The first two steps seem no different to Facebook’s standard reporting feature which includes regular images shared without permission, images that contain hate speech, etc. It is the third and fourth steps that are heartening and indicate that those at Facebook who have considered this issue are aware of how it differs from standard erotic or exploitative images.

The use of photo-matching technology matters, as often, the major issue in the circulation of these images is that they spread everywhere, and once the original image is taken down, it has already spawned several others. It is unclear if the use of this technology is limited only to shares off the original post or if this will include those who copy the image and repost it.

One hopes it will be the latter for if not, that is a gaping hole in the company’s attempts to address the issue. Even those of us who aren’t the most tech shrewd understand a post created and not shared is not dependent on the original image any longer. It is a separate post of its own, garnering its own shares and likes. It is also up for question if this technology also includes those shared via Instagram direct messages, which can include large groups of people and be just as public as one’s timeline. Will users be able to report images being shared via more private channels such as this?

The partnership with safety organisations is a key and commendable step and addresses the underlying issues of revenge porn.

A second-best solution

Often, the victims are women, and within a patriarchal society, it is women who pay the price for such exploitations. We ask why she shared those images to begin with, we decry her for daring to express her sexuality, and we fail to draw the line between consensual and non-consensual sharing.

Facebook has also published a guide called “Not Without My Consent” and it states: “We remove intimate images shared in revenge or without permission as well as photos or videos depicting incidents of sexual violence. We also remove content that threatens or promotes sexual violence or exploitation, including threats to share intimate images.”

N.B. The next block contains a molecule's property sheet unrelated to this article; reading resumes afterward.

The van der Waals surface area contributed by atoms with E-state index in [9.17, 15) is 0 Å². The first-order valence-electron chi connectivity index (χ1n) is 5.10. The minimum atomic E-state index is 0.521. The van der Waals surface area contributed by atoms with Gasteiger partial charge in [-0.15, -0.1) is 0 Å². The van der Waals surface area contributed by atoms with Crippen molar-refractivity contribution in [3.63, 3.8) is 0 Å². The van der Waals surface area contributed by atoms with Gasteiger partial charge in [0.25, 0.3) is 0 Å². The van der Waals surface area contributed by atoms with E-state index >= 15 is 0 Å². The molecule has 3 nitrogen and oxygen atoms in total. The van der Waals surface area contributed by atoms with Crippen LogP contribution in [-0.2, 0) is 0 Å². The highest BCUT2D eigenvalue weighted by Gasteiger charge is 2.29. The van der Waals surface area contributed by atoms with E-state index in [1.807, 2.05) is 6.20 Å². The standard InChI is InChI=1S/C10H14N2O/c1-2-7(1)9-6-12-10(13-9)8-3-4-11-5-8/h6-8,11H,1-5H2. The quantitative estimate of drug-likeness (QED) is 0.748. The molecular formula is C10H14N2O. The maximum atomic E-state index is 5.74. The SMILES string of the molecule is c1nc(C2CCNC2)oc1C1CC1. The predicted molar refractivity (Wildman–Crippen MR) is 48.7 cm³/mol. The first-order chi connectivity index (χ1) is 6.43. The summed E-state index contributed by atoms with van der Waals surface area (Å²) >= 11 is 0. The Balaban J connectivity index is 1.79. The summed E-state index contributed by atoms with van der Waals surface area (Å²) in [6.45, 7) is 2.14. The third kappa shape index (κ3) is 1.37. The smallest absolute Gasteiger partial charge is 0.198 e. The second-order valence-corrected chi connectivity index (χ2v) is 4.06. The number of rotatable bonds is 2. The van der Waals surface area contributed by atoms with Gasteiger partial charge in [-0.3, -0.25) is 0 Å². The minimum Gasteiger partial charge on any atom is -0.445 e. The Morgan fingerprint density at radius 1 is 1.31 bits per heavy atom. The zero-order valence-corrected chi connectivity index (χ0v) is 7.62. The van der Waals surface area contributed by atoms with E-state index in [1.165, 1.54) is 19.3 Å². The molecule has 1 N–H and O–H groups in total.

The guide also shares links to organisations and support groups that deal with the issues at hand. The encouragement to document will also be important when firm legal action can be taken. It is a comforting, simple, and well-articulated guide that vitally acknowledges the victim and greater issue of intimate partner violence at play.

This is, however, a step and not a solution. As a sharply insightful article on the popular tech site Wired points out: “The key word there, though, is ‘trying’. Like child porn or doxxing, revenge porn inflicts damage the first time it’s shared, so removing something after it’s already been posted is a second-best solution. And this measure wouldn’t even catch the non-consensual porn shared within a closed ecosystem like the Marines United Group.

“We have to work pre-emptively. We’ve got a real problem with people sharing these images in a likeminded group,” Franks said. “In that situation, a woman might not find out her photos had been shared for eight or nine months, or ever.”

This practice has been described as a form of psychological and sexual abuse, as well as a form of domestic violence. It is important to understand that unlike the non-consensual pornography distributed by hackers or individuals seeking profit or notoriety, revenge porn has a greater psychological dimension to it. The material shared stems from a once trusted partner and comes under the greater issue of intimate partner and relationship violence. It is not only an exploitation of the subject’s body, but a violation of their trust, love, and relationship.